I'm an interdisciplinary data scientist working at the intersection of quantitative social science, technology and the built environment.

Community conversations

Using NLP to visualise conversations for the largest guardianship community in the UK.

To explore the relationships between the guardians, the property gaurdianship company and the building manager, highlighting the informal occupations of guardians, their work and life insecurity.

"Booth House is Typing…” is a visualisation that visually spatializes conversations from a group chat for a guardianship community in East London.

Exhibited at the Booth Haus art exhibition in December 2019.

Temporary property guardianship is a relatively new form of insecure urban dwelling existing in the grey area between informal occupation, the security industry and housing. The guardianship (run by Dot Dot Dot property guardians) is the largest of its kind in the UK, and has 90 residents cohabiting in an informal housing arrangement. The community is characterised by a pooling of shared resources, and constant artistic collaboration between residents.
The visualisation attempts to capture the mutual participation of guardians in the process of creating, curating and distributing knowledge and resources. The visualisation also hints at the complex power relationship between the guardians, Dot Dot Dot and the building manager, highlighting the grey areas between the informal occupations of guardians, their work and life insecurity.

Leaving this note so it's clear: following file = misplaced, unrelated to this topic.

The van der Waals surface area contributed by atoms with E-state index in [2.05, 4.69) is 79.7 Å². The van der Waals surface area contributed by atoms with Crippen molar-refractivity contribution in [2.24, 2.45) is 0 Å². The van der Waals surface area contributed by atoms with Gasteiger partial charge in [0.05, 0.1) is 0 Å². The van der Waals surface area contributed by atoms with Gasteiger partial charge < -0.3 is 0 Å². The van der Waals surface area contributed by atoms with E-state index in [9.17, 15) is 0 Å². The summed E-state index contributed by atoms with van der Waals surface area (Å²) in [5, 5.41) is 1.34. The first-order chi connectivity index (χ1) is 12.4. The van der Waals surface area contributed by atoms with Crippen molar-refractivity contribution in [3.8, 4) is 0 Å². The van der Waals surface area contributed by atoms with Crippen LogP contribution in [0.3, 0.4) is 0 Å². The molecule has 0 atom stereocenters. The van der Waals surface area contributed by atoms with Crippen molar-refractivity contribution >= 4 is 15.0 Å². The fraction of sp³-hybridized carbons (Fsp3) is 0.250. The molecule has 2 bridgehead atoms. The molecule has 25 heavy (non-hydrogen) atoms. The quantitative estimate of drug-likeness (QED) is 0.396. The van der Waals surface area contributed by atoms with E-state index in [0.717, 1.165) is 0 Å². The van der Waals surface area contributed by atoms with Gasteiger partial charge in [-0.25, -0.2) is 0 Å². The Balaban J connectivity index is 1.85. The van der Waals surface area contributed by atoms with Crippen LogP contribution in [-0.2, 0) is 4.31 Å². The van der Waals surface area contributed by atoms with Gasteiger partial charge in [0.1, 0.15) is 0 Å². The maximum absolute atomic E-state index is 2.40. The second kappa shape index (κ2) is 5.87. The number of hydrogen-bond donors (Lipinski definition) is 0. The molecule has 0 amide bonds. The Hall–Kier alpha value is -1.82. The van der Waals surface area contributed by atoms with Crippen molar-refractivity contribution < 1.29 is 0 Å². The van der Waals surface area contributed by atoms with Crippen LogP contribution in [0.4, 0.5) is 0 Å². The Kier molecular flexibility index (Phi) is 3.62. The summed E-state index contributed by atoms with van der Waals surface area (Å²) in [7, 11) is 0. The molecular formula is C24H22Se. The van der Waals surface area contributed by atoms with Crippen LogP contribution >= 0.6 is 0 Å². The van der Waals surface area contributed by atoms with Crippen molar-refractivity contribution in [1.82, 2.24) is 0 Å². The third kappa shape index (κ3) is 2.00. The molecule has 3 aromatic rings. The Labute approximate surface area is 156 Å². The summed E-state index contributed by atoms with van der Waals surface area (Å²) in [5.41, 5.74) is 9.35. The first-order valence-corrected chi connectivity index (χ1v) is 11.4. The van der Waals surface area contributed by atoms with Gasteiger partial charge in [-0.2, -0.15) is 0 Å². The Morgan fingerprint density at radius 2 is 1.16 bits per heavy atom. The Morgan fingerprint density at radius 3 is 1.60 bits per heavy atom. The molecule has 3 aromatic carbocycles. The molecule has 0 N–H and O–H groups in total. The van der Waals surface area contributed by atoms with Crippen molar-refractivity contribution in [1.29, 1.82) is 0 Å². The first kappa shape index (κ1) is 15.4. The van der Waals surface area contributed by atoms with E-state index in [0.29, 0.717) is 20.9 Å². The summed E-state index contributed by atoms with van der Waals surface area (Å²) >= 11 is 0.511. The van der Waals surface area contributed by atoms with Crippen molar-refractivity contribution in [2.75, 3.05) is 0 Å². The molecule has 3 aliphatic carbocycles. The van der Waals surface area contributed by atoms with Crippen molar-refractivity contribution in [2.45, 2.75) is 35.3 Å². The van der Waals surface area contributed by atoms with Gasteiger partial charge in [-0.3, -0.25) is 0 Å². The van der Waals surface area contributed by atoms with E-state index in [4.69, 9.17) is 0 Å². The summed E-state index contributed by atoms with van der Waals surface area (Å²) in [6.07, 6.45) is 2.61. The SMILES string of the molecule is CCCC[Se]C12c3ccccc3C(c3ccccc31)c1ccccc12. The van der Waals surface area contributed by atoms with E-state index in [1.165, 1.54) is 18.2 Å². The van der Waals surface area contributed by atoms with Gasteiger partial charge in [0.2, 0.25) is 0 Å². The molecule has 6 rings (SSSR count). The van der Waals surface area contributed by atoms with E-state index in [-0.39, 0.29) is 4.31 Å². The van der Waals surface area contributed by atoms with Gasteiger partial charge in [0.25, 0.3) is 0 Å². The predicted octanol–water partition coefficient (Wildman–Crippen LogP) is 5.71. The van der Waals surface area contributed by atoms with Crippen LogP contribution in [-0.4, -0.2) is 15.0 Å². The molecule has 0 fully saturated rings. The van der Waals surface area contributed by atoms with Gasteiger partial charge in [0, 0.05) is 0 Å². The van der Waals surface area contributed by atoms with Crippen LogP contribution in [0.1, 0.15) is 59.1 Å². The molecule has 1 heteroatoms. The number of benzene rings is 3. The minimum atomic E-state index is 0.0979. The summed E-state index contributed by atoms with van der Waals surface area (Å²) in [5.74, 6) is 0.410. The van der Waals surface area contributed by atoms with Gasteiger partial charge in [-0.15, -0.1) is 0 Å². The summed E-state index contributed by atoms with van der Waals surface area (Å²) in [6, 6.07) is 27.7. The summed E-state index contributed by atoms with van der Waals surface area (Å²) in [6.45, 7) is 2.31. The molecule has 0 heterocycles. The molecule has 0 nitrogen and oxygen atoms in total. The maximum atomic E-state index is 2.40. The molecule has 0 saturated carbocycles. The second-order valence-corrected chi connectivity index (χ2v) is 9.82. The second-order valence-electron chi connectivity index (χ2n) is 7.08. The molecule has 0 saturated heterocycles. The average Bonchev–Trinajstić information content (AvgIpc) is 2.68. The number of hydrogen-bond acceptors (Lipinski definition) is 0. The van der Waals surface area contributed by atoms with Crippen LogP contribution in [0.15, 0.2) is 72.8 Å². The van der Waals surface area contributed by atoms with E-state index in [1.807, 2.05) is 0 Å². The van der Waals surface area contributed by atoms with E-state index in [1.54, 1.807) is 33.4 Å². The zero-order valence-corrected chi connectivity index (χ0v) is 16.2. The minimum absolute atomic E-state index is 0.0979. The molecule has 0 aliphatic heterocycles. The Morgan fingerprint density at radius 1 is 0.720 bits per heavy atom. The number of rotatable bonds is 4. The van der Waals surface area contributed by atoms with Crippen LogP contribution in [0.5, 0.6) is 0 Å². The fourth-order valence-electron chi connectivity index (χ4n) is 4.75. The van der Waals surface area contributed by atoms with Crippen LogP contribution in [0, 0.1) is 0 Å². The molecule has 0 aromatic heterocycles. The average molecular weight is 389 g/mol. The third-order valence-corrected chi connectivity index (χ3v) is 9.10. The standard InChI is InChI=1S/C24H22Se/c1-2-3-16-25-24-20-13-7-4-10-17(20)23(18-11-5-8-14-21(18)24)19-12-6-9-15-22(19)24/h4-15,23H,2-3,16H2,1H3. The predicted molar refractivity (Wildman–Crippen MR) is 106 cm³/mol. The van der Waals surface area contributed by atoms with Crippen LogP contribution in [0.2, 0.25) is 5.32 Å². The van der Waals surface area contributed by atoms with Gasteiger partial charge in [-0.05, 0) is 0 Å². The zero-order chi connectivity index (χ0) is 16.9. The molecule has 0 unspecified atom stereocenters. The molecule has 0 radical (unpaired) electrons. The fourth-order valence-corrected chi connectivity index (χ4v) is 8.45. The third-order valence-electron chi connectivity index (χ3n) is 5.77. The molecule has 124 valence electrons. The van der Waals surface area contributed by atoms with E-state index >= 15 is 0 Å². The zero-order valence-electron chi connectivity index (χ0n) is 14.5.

Process 1: Data Cleaning

The data driven visualisation uses the guardianship-wide whatsapp group chat, pre-processes the conversation to remove mobile numbers and contact information. I ran the cleaned whatsapp data through two algorithms. The first generates topics of themes guardian’s mention in the group chat, such as alerts from Dot Dot Dot or events of interest. The second algorithm spatializes the messages as points in an n-dimensional vector space. Both the size and the darkness of the title dot represents how many conversation comments have the same topic vector. I then mapped the topic and message data and word embeddings in 3D space, and graphing the content of each message in the resulting word cloud.

Process 2: Interactivity

In terms of interactivity each topic is given a separate colour which can be turned on and off. The conversations can be viewed in Title Mode, where the vectors can be turned on and off. The word cloud can be used to see what conversations have topics that include the second word, the word topic information can be turned on and off. When a point is hovered over the words/titles appear, the user can use the up and down arrow keys to cycle through the words/titles. The right and left arrow keys can be used to select a specific word/title and see the connections related to it.

Process 3: Algorithms

The visualisation incorporates two natural language processing (NLP) algorithms, illustrating how machine learning algorithms can extract insights from textual data. Furthermore, the visual touches on Information privacy as the relationship between the collection and dissemination of data, technology, the public expectation of privacy, legal and political issues surrounding them. When considering underlying anxieties with ‘flexible living’ associated with the precarious lives of informal guardian communities, the debate around privacy, information exposure of the various practices of property guardians highlights the multiple levels of insecurity communities such as this face.

The code to run the visualisation locally is available on Github.

The project was exhibited at the Booth Haus art exhibition in December 2019

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